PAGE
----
GaO beats SiC in channel mobility

GaO beats SiC in channel mobility

Startup company Flosfia has reported that its gallium-oxide power semiconductor can outperform the characteristics of silicon-carbide, but in a normally-off configuration.

Flosfia Ltd. (Tokyo, Japan), founded in 2011, is a pioneer of the use of corundum-structured gallium oxide (α-Ga2O3) as a power semiconductor. The company said it has achieved a channel mobility of 72cm2/Vs  in normal-off operation which it compares to 30cm2/Vs for silicon-carbide.

Whereas other power semiconductors may need the power to be applied to turn-off the transistor having a technology that turns off when no voltage is applied to the gate is an important characteristic of power transistors for safe and secure electrical systems.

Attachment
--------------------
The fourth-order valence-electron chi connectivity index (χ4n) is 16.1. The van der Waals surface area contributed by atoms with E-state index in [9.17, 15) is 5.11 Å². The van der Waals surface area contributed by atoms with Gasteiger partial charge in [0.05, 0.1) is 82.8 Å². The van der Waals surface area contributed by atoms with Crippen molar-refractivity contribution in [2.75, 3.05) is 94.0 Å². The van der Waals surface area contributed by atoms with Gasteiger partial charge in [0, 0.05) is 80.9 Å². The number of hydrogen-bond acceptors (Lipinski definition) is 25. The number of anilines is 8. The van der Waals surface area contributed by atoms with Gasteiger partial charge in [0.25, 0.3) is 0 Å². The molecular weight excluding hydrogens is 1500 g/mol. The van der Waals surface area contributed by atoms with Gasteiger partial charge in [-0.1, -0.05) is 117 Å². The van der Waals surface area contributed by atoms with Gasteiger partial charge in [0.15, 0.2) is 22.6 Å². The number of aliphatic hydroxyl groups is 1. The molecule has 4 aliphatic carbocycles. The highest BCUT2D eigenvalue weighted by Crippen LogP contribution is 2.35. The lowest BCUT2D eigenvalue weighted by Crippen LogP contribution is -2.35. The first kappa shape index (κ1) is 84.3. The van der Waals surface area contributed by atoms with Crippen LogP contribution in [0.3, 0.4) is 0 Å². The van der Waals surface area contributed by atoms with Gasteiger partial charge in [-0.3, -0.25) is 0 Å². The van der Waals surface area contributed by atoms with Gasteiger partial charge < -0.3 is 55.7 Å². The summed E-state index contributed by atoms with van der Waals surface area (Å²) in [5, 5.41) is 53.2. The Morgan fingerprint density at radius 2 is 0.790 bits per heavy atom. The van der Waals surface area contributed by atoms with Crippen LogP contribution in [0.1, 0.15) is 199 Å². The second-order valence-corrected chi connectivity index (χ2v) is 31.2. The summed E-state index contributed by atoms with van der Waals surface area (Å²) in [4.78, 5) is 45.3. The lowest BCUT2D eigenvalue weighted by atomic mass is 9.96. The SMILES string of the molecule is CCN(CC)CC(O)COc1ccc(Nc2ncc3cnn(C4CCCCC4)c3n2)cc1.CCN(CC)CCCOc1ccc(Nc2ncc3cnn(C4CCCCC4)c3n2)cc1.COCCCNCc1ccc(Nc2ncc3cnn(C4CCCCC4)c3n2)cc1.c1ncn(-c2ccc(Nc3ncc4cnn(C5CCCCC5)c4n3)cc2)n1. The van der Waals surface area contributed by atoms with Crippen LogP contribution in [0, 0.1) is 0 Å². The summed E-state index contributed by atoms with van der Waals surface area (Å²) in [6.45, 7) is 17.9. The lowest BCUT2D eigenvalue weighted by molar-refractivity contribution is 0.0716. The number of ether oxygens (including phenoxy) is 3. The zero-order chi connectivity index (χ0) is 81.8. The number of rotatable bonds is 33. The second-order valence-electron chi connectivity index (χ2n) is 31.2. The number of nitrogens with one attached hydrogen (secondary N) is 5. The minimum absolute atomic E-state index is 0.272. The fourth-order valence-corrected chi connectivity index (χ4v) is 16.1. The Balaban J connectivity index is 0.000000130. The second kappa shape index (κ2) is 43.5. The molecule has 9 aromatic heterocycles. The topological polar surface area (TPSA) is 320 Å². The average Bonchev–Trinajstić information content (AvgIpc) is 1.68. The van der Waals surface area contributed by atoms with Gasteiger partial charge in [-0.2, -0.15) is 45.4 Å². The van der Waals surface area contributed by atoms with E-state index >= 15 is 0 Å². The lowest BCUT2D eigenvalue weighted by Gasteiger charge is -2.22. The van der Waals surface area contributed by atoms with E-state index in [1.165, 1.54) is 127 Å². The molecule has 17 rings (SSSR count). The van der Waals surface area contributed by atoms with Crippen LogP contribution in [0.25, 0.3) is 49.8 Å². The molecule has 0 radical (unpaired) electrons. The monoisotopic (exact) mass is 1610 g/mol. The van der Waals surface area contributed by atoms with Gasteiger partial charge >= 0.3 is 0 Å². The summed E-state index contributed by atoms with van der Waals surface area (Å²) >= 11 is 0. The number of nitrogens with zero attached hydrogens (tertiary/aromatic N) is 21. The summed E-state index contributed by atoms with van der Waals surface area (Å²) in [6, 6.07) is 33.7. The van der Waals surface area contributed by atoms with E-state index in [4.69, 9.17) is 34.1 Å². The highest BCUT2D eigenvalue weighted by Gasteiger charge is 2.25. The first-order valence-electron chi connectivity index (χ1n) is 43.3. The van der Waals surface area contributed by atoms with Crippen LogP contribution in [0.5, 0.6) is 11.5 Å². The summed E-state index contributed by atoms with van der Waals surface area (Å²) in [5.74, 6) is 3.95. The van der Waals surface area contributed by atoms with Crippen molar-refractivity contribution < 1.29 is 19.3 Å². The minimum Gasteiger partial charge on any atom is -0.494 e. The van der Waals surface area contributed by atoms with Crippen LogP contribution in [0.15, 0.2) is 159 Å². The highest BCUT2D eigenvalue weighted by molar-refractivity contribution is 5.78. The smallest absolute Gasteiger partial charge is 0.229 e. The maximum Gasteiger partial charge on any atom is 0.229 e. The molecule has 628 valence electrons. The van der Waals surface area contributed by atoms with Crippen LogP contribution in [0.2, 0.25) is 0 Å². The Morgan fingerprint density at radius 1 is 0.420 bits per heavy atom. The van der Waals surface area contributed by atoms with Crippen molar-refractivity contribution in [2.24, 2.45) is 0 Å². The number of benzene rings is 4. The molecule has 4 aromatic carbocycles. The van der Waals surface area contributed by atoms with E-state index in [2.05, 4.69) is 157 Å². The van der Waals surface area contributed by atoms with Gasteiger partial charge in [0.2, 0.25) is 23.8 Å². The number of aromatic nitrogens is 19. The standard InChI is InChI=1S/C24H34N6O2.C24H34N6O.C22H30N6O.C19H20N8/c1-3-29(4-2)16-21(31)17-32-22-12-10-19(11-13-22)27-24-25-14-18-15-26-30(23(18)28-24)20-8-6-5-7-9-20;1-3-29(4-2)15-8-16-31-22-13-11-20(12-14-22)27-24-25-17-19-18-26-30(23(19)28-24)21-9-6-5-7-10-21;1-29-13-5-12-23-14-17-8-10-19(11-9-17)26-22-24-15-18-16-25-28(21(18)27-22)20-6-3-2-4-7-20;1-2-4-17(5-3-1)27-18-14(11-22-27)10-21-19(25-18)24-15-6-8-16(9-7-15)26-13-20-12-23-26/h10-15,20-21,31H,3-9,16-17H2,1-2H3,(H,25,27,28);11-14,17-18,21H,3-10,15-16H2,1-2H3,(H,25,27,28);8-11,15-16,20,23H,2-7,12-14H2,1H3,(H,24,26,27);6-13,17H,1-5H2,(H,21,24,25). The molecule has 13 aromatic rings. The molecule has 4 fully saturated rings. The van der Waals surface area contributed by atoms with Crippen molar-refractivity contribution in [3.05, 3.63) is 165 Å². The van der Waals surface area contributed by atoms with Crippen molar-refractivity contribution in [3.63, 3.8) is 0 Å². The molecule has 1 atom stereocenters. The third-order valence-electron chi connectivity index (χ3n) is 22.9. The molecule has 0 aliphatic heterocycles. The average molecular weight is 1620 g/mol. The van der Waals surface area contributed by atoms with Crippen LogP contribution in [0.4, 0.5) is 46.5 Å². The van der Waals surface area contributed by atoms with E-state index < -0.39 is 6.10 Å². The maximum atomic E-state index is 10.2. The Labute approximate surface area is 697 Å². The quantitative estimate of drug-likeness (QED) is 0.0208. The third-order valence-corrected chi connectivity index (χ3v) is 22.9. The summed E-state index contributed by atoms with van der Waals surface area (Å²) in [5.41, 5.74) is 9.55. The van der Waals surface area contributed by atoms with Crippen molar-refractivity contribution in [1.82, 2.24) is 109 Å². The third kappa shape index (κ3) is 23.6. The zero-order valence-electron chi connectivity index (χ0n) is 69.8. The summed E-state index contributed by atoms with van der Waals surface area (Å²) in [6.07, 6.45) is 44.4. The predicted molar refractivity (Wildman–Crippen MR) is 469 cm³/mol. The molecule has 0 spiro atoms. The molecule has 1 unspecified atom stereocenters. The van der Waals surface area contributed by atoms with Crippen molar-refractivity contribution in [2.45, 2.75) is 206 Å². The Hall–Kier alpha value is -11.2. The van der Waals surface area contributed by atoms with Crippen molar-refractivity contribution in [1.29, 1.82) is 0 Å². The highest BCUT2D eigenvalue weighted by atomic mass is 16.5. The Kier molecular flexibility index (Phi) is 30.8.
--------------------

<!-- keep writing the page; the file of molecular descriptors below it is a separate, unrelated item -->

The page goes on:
Flosfia calculated the characteristic on-resistance of GaO MOSFETs with a withstand voltage of 600V to 1200V by device simulation and found that the on-resistance was approximately 50 percent or less that of commercially available SiC.

Flosfia has signed an agreement with Hakuto and Kyoei Sangyo for these two companies to handle corundum-type gallium oxide power devices as domestic distributors.


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Mike is the founder and editor of, an electronics engineering community/news and project sharing platform. He studied Electronics and Physics and enjoys everything that has moving electrons and fun. His interests lying on solar cells, microcontrollers and switchmode power supplies. Feel free to reach him for feedback, random tips or just to say hello :-)

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